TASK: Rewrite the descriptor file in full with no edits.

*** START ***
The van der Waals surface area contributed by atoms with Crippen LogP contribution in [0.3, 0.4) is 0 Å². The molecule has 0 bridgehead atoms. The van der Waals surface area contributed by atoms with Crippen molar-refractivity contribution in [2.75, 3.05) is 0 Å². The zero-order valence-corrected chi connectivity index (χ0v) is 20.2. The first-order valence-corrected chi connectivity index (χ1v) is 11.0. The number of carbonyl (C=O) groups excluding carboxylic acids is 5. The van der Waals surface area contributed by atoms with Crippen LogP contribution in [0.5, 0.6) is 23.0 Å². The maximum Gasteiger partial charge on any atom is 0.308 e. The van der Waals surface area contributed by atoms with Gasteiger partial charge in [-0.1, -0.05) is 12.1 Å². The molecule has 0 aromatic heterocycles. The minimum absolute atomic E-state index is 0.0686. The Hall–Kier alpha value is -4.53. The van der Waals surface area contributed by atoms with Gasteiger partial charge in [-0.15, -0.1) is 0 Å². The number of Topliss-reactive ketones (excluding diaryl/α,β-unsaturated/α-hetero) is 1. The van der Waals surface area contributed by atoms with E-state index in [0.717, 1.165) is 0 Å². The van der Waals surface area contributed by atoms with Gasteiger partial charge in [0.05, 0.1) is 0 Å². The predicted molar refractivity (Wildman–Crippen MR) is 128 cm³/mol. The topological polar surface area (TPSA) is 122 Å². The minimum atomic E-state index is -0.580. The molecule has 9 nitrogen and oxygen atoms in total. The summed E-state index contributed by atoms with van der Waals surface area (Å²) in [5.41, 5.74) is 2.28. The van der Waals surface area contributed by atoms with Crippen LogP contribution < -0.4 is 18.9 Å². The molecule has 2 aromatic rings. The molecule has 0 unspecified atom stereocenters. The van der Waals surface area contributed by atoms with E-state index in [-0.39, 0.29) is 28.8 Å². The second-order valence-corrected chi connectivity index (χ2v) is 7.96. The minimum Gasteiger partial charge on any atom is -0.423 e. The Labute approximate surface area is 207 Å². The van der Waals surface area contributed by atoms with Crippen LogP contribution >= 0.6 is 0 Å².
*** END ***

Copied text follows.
The van der Waals surface area contributed by atoms with Crippen LogP contribution in [0.3, 0.4) is 0 Å². The molecule has 0 bridgehead atoms. The van der Waals surface area contributed by atoms with Crippen molar-refractivity contribution in [2.75, 3.05) is 0 Å². The zero-order valence-corrected chi connectivity index (χ0v) is 20.2. The first-order valence-corrected chi connectivity index (χ1v) is 11.0. The number of carbonyl (C=O) groups excluding carboxylic acids is 5. The van der Waals surface area contributed by atoms with Crippen LogP contribution in [0.5, 0.6) is 23.0 Å². The maximum Gasteiger partial charge on any atom is 0.308 e. The van der Waals surface area contributed by atoms with Gasteiger partial charge in [-0.1, -0.05) is 12.1 Å². The molecule has 0 aromatic heterocycles. The minimum absolute atomic E-state index is 0.0686. The Hall–Kier alpha value is -4.53. The van der Waals surface area contributed by atoms with Gasteiger partial charge in [-0.15, -0.1) is 0 Å². The number of Topliss-reactive ketones (excluding diaryl/α,β-unsaturated/α-hetero) is 1. The van der Waals surface area contributed by atoms with E-state index in [0.717, 1.165) is 0 Å². The van der Waals surface area contributed by atoms with Gasteiger partial charge in [0.05, 0.1) is 0 Å². The predicted molar refractivity (Wildman–Crippen MR) is 128 cm³/mol. The topological polar surface area (TPSA) is 122 Å². The minimum atomic E-state index is -0.580. The molecule has 9 nitrogen and oxygen atoms in total. The summed E-state index contributed by atoms with van der Waals surface area (Å²) in [5.41, 5.74) is 2.28. The van der Waals surface area contributed by atoms with Crippen LogP contribution < -0.4 is 18.9 Å². The molecule has 2 aromatic rings. The molecule has 0 unspecified atom stereocenters. The van der Waals surface area contributed by atoms with E-state index in [-0.39, 0.29) is 28.8 Å². The second-order valence-corrected chi connectivity index (χ2v) is 7.96. The minimum Gasteiger partial charge on any atom is -0.423 e. The Labute approximate surface area is 207 Å². The van der Waals surface area contributed by atoms with Crippen LogP contribution >= 0.6 is 0 Å².